The case of Tibet is difficult to discuss. Because of the precarious situation of the Tibetan people, and because I think that anyone of good will hopes for more freedom for the Tibetan people, any criticism of the politics of pre-communist Tibet can be used by those who wish to continue the suppression of the Tibetan people for their own purposes. This puts those of us who find the merger of Dharma and State problematical in Tibet in an awkward situation, as we do not wish to be misunderstood as in any way supporting the suppression of the Tibetan people.

Having said the above, I hope my brief comment will be understood. And that is that I do not think that Tibet is an exception. As States go, Tibet was pretty good; yet it did have its history of suppression and sectarian strife, both between Buddhism and Bon and between various Buddhist traditions. I don't think it is helpful to go over past wrongs. Better to look to a more open and tolerant future. In my opinion, that more open and tolerant future can be built upon a separation of State and Dharma.


Secularism was the hit of the last two centuries.


I don't think a mixture of Church & State is necessarily a bad thing. We have some phobia of it in America, even though separation, technically, isn't guaranteed by the articles of government-- although it has been traditionally interpreted as such.

A theocracy is great if you hold those values and principles. It can be really unpleasant if you do not, and the dominate religious group is fundementalist, intolerant, exclusionary, etc. I'm an American, happy to be so... I'm fairly proud of the intellectual foundations of my government... but I see no need to condemn the political systems of other countries.

The problem with Tibet and politics was the politicizing of dharma itself. When powerful clans come to sponsor monasteries or entire lineages, it becomes very difficult to separate dharma from politics. This phenomena has occured elsewhere-- it's nothing special.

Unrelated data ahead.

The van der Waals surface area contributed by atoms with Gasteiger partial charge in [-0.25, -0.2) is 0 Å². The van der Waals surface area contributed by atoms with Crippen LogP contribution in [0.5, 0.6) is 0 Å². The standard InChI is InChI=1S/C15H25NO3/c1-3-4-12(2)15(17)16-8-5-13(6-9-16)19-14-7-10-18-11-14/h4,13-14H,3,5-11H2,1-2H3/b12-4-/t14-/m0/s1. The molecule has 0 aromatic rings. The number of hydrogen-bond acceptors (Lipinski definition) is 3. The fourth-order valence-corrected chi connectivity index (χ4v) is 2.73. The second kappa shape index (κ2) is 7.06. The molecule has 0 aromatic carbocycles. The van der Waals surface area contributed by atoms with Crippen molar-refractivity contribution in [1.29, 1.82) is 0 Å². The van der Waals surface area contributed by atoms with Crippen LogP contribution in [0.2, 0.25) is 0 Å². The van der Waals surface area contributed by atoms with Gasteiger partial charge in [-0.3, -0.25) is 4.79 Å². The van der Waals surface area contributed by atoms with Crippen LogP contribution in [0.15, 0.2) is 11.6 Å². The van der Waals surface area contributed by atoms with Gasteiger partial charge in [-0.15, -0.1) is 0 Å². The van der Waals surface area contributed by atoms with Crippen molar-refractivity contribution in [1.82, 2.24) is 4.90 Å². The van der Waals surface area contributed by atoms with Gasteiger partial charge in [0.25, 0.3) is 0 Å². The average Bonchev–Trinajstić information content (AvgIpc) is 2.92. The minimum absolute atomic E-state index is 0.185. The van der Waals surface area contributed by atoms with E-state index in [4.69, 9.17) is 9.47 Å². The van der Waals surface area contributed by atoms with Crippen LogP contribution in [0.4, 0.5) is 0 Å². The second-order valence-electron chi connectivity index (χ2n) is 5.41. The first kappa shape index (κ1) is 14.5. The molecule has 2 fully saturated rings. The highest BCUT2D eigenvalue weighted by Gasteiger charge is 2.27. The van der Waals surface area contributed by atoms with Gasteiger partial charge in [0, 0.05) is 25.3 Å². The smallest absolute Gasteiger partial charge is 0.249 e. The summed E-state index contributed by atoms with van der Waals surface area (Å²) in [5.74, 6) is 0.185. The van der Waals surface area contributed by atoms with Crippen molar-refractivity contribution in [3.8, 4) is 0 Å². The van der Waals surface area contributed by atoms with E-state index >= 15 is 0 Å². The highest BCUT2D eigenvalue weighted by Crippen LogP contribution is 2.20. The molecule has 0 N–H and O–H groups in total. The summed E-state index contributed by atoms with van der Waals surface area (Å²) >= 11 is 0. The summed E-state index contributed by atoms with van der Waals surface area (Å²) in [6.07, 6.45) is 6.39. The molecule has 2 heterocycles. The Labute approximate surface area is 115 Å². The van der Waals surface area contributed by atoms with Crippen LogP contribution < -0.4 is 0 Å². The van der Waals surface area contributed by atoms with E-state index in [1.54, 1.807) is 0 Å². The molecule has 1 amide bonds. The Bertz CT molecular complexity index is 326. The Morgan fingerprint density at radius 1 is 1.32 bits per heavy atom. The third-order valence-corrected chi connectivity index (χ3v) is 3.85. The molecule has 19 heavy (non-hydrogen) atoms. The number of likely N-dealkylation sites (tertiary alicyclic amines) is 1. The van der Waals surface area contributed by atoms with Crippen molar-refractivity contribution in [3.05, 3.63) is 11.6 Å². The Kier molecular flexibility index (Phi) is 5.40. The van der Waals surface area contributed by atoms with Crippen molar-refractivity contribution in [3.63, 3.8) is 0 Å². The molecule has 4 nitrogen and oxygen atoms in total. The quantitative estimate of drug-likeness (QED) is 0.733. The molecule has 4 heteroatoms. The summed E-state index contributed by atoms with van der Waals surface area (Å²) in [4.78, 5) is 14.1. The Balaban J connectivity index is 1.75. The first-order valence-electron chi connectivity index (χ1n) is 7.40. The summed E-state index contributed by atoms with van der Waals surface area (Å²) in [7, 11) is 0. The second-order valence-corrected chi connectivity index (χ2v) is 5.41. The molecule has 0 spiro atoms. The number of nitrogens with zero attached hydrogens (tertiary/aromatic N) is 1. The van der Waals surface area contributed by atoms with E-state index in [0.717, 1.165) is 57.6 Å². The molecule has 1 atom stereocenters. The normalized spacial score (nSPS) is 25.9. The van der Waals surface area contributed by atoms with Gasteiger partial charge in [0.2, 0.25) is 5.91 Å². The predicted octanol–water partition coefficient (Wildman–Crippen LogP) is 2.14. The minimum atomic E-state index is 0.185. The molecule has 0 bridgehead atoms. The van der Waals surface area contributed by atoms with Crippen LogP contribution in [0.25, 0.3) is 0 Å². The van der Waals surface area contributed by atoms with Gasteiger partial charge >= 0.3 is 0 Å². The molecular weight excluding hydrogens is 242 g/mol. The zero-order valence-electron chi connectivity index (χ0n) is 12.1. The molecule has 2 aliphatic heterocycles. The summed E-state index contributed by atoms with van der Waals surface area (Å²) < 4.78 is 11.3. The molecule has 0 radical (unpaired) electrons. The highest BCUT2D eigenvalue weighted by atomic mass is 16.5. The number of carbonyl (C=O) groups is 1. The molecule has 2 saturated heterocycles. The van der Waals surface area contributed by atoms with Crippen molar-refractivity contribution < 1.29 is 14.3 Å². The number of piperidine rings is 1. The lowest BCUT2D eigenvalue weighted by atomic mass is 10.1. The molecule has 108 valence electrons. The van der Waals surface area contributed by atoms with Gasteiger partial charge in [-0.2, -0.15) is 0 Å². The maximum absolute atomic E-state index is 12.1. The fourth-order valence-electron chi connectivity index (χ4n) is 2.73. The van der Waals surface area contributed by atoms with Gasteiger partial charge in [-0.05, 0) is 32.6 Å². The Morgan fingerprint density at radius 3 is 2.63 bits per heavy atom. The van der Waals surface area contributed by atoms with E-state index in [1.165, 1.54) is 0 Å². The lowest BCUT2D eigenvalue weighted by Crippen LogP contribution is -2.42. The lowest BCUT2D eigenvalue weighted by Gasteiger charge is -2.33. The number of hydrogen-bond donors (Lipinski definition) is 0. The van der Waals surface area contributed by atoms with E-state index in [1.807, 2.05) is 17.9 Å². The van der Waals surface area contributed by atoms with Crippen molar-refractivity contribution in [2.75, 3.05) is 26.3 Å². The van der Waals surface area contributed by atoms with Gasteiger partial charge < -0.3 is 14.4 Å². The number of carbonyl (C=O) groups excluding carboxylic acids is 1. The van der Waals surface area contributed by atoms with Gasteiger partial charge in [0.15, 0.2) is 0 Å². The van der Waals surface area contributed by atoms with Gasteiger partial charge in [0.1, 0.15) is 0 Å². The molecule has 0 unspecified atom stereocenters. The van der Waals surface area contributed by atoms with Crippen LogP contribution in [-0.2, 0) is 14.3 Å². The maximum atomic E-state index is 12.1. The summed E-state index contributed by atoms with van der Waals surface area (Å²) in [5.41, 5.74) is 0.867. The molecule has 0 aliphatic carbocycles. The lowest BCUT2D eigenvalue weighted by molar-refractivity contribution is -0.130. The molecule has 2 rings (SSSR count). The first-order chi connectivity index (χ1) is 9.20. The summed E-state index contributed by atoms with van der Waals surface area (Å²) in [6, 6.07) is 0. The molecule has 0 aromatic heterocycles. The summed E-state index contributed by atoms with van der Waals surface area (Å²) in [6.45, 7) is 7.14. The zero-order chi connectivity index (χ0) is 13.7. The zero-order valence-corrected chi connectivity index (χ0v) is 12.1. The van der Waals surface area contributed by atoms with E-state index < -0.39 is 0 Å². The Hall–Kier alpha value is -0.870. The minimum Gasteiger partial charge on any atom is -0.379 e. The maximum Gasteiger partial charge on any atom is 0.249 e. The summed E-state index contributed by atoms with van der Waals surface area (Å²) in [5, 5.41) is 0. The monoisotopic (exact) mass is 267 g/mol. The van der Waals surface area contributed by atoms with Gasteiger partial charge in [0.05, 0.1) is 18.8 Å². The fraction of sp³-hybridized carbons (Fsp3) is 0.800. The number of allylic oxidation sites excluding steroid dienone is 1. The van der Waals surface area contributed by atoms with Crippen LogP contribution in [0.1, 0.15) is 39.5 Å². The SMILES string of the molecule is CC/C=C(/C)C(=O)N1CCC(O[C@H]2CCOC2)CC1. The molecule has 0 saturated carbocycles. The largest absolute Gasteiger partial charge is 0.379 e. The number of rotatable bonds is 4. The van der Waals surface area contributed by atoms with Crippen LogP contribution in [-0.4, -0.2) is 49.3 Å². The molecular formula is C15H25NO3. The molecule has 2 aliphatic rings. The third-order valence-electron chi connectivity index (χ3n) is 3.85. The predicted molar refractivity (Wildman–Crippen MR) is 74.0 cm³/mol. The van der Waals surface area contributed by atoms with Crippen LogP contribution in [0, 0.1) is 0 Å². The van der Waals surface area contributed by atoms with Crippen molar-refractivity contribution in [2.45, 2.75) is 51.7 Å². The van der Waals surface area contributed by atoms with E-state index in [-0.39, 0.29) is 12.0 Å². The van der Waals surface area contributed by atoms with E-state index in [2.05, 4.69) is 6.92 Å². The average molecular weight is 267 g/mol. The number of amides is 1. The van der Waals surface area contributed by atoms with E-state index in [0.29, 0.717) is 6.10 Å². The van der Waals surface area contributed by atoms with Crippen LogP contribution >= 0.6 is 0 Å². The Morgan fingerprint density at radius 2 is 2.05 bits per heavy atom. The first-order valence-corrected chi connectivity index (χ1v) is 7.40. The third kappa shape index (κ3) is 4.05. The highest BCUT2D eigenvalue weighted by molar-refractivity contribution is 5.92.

I fear two things regarding dharma and politics in America. One, is that people practicing in a traditional model of Tibetan Buddhism come to feel some contempt for Western political models, striving for some Buddhist theocracy that isn't going to exist, and shouldn't exist, given our cultural and intellectual history. I hear plenty of this.

The second, is Western Tibetan Buddhists, picking up ancient Tibetan religious politics, thinking it is somehow relevant to the practice of dharma. The Tibetans have long wished to drop this baggage-- no need for us to pick it up.

Both of those points, however, are entirely separate from cultivating a truely American political ecology based on Buddhist values and world view. That is the thing I find most interesting (in this thread at least), and is something I find quite elusive, despite the best efforts.


Buddhadharma is perhaps the most "sociable" and "politicos" religion but, ironically, it detaches itself from the politics, as the common citizen does in any normal democracy. Politics nowadays is a Schimpfwort. It is not the people that spoil the politics, it is the power that spoils people. And a detached politician is a contradictio in adjecto.


Today there are numerous assumptions we Americans hold, even the most conservative of us, that are direct result of the Socialist labor movement in the US in the 1800 and 1900's-- such as the 40 hour work week, the ban on child labor; rights to basic education., etc.

Nevertheless, Socialism these days gets a bad rap because people do not understand that what is important about socialism is the values it brought into our culture, necessary balances to the anarcho-capitalism of J.P. Morgan, John. D. Rockefellar, and other 19th century robber barons.

Is the point of engaged Buddhism to convert people to Buddhism? no, the point of engaged Buddhism is to bring Buddhist values into action in our daily lives with all of our decisions. To do this we need information. We need a baseline of understanding just what acts and political choices are consistent with Dharma and what are not. For this reason the discussions around what constitutes a Buddhism of social engagement is very important because we are Buddhists living in a larger culture, We have an opportunity to ensure that our values are impressed upon our society by our actions and behavior.